Object: 1860s Green & Sager Bedstead
Catalog #: 1978.15.1
Donors: Clara B. Kennan & Fay Kennan Robbins
Most people spend a third of their life in one. Some folks, especially teenagers, wish they could spend all day in one. But beds are more than just a place to catch some ZZZs. They can reflect fashion and technology and hint at social history and immigration patterns.
Simon and Christian Sager and their cousin Frederick Green arrived in Benton County in 1839. (To see an image of Christian Sager, click here) For nearly three decades this skilled family of German-immigrant cabinetmakers produced bedsteads, bureaus, chairs, and other furniture pieces for their own families and for sale. The men had been trained in woodworking by the Sagerís father, a cabinetmaker in Prussia, a large German state. Beginning in the 1830s thousands of German craftsmen faced with warfare, economic hardship, and increased competition from factories migrated to America. As the American frontier opened up, immigrants moved into the new territories to carve a new life and better future for themselves.
The mid 19th century was a time of growth and
challenge for Benton County. In 1839 the Sagers and Green came to an area that
was still a frontier for the newly minted state of Arkansas (1836). In 1838 the
county seat of Bentonville had a population of 30. But the county was rapidly
growing, mostly with arrivals from Tennessee; by 1860 the population had reach
9,285. At this time transportation and communication were primitive, with only
two main roads crossing Benton County. The local economy was based in good part
on subsistence agriculture, with tobacco as the major cash crop.
Simon Sager settled near Hico (now Siloam Springs). While he made some furniture, he primarily made his living as a farmer and cattle drover. Christian Sager and Frederick Green operated a sawmill, gristmill, general store, and cabinetmaking shop along Prairie Creek just before it emptied into the White River (northeast of what would become Rogers). According to local oral history, they used water power for sawing lumber and a hand-powered lathe to turn legs and posts. Like many German-American country cabinetmakers, Green and Sager were highly skilled craftsmen who had been trained to design as well as make furniture, often producing simplified versions of popular styles to meet their customersí needs.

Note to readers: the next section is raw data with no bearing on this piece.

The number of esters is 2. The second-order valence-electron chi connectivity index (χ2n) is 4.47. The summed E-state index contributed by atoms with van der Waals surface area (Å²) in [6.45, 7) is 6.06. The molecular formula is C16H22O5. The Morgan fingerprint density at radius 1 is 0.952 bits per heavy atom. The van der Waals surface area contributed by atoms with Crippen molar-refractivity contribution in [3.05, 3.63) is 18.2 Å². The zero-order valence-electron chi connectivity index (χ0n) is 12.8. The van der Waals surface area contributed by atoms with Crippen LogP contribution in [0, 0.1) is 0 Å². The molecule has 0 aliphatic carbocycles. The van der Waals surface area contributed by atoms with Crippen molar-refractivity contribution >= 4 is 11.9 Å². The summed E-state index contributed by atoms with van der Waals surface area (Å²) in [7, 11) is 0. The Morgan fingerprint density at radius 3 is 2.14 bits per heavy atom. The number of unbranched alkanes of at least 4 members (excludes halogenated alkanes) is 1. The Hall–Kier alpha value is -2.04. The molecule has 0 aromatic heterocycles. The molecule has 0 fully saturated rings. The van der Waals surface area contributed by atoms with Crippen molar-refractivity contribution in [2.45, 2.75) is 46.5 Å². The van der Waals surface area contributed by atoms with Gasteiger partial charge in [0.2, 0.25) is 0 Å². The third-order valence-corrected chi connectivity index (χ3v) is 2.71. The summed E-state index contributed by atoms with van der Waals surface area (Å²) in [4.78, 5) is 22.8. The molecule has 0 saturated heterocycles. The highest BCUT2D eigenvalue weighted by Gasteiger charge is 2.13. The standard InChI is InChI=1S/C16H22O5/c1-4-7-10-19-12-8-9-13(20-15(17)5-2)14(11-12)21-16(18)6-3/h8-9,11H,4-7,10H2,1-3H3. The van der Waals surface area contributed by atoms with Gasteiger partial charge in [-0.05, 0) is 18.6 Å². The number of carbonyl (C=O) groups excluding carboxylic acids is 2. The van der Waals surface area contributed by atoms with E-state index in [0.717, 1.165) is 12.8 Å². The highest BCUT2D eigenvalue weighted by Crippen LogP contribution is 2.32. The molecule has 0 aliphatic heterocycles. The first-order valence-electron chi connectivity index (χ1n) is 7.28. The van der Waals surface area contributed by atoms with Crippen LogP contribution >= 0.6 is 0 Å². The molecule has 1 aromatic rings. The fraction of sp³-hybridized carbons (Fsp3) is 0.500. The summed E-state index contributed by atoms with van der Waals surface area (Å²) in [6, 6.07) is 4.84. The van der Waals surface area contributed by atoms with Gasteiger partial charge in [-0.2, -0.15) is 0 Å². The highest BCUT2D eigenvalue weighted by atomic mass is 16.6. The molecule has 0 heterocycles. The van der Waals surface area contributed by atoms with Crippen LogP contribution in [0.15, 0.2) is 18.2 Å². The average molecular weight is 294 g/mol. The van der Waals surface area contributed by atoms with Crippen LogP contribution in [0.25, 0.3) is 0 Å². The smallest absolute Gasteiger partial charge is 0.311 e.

The bedstead pictured here certainly demonstrates Green and Sagerís considerable technical skills as well as their overall stylistic refinement and careful attention to detail. Essentially a country adaptation of the Renaissance Revival style, this 1860s walnut bedstead has applied trim and Gothic Revival-inspired trefoils on the headboard. A matching bed was thought to have been made, but if so, its whereabouts are unknown. Sadly, we have no information about who bought the piece originally or how it came to be owned by the donors.
Given the state of transportation in Benton County in the mid 1800s, it is surprising how widely Green and Sager sold both furniture and building materials. By looking at their business ledger we can see that they sold their wares both locally and across Benton County and in the Fayetteville area. About 56% of their customers were merchants, artisans, and professionals (doctors, lawyers, and ministers), a group of people which represented only 12% of the countyís population. Green and Sager also sold many items to the Cherokee, one of the eastern tribes of Native Americans forced to move along the Trail of Tears through Benton County to their new home in Indian Territory (now Oklahoma) in the 1830s and 1840s. Stand Watie, a prominent Cherokee leader, ordered several pieces of furniture, including bedsteads.
As factory-made furniture began to reach Arkansas in the 1850s and grew in popularity, artisans like Green and Sager faced increasing competition. The Civil War also took a heavy toll on the cabinetmakers and their family. Simon Sager and his two sons died as a direct result of the conflict, and Union cavalry reportedly camped at Green and Sagerís shop. They spared the business but took the drawers from completed desks and bureaus to use as feed boxes for their horses. Recovery had only begun when Frederick Green moved west to Texas and Christian Sager died.
Today their furniture is scattered throughout museums and in private homes. Several pieces have been identified, thanks to a research project and exhibition the Rogers Historical Museum organized in 1996, but many pieces (we hope!) are still out there, waiting to be discovered. Why not make a discovery on your own? Stop by the Museumís historic 1895 Hawkins House and see our Green and Sager bedstead. But please, donít try to catch some ZZZs on it!